We have generated ‘super flatfields’ by considering all the flat fields we have – we have many exposures through each filter taken on sky, the dome inside and the hohlraum lamp. While the patterns are the same for the three types (mainly a roof-tile like diagonal pattern’ we have dips in the corners of especially IRCUT and VE2 (and VE1). It is therefore not obvious which flat field is the ‘correct’ one. Assuming that the ones with the least vertical relief must be the ones closest to reality we have adopted one superflat for each filter.
We need to investigate if there are other ways of testing which FF is best – and we have the possibility of ‘scamp’ and ‘sextractor’ to generate background fields, which we assume are some sort of smoothed residual after sources are removed. Using frames from NGC6633 we generate these background fields from ‘raw’ frames and ‘bias-subtracted and flat-divided’ cluster images.
A sample of the background fields, shown as contour plots, for one science frame is shown here:
The upper field is for ‘raw’ and the lower for ‘bias-subtracted and flat-divided’. The contours seem to have a mean near 18 for both – the contours evidently are not the same. The differences between the two backgrounds amount to 0.1 – 0.2 counts.
We should center the backgrounds on sky-coordinates and average and see if the fields are consistent given method (we assume so). TBD.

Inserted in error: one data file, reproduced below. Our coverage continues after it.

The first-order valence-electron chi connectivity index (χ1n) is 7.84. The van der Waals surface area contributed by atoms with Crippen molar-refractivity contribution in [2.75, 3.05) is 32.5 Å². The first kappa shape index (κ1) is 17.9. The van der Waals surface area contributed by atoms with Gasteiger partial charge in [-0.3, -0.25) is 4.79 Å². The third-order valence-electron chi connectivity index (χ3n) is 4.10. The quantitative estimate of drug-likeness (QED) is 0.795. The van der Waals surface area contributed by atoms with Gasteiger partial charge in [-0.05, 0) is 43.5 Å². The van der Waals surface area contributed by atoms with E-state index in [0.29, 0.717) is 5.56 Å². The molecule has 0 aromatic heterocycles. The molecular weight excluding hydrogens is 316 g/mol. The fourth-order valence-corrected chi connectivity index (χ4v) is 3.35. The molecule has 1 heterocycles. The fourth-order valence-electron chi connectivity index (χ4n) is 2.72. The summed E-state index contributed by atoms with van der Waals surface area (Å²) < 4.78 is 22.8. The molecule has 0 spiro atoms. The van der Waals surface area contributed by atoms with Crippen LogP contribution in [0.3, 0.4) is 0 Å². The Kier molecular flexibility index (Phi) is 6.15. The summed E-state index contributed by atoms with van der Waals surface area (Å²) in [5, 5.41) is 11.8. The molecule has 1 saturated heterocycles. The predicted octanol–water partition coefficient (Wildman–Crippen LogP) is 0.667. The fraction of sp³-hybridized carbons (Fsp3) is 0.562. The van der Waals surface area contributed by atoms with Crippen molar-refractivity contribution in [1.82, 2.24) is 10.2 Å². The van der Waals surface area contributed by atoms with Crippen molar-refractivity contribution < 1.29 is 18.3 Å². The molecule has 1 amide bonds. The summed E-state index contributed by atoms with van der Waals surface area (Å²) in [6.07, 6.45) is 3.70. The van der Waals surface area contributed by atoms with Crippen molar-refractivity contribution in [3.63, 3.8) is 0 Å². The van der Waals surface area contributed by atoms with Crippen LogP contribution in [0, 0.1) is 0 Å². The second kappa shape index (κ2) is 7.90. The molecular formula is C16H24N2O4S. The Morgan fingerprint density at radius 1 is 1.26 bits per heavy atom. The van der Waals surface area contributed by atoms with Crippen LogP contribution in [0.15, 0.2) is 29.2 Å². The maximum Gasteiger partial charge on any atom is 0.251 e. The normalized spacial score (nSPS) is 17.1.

If the patterns are stable we have learned that applying bias-subtraction and flat-division can alter the levels by a few tenths of a count. This may be important for photometry of the DS. Presumably it is better to correct for the flatfield than not to, but that depends on whether the flat-processed fields are consistent. Perhaps warp can be used to generate a stacked field, and its background?
Doing just that we get the average background frame for ‘raw’ and ‘bias-subtracted, flat-divided’ processing:
The relief in that field (took the most-overlapping 512×512 region) is from +0.1 to -0.02 — so some averaging has occurred, but there is still a one-tenth of a count effect of applying the flat (in, B, and when 14 images could be stacked).
So, we cannot rule out that applying flats have a large effect compared to DS photometry – i.e. 0.1 out of 1 is 10% and at best 0.1 out of 10 is 1%.
The effect is regional inside the frame and so we can well have an effect on the limited-region fittings we perform on the DS.
Might want to consider what the effect on the BS-halo, evaluated at the DS, is if the BS also has flatting-effects brought to it.
Basically, applying flats are necessary as long as they do not bias results due to bad production of the flat-field itself.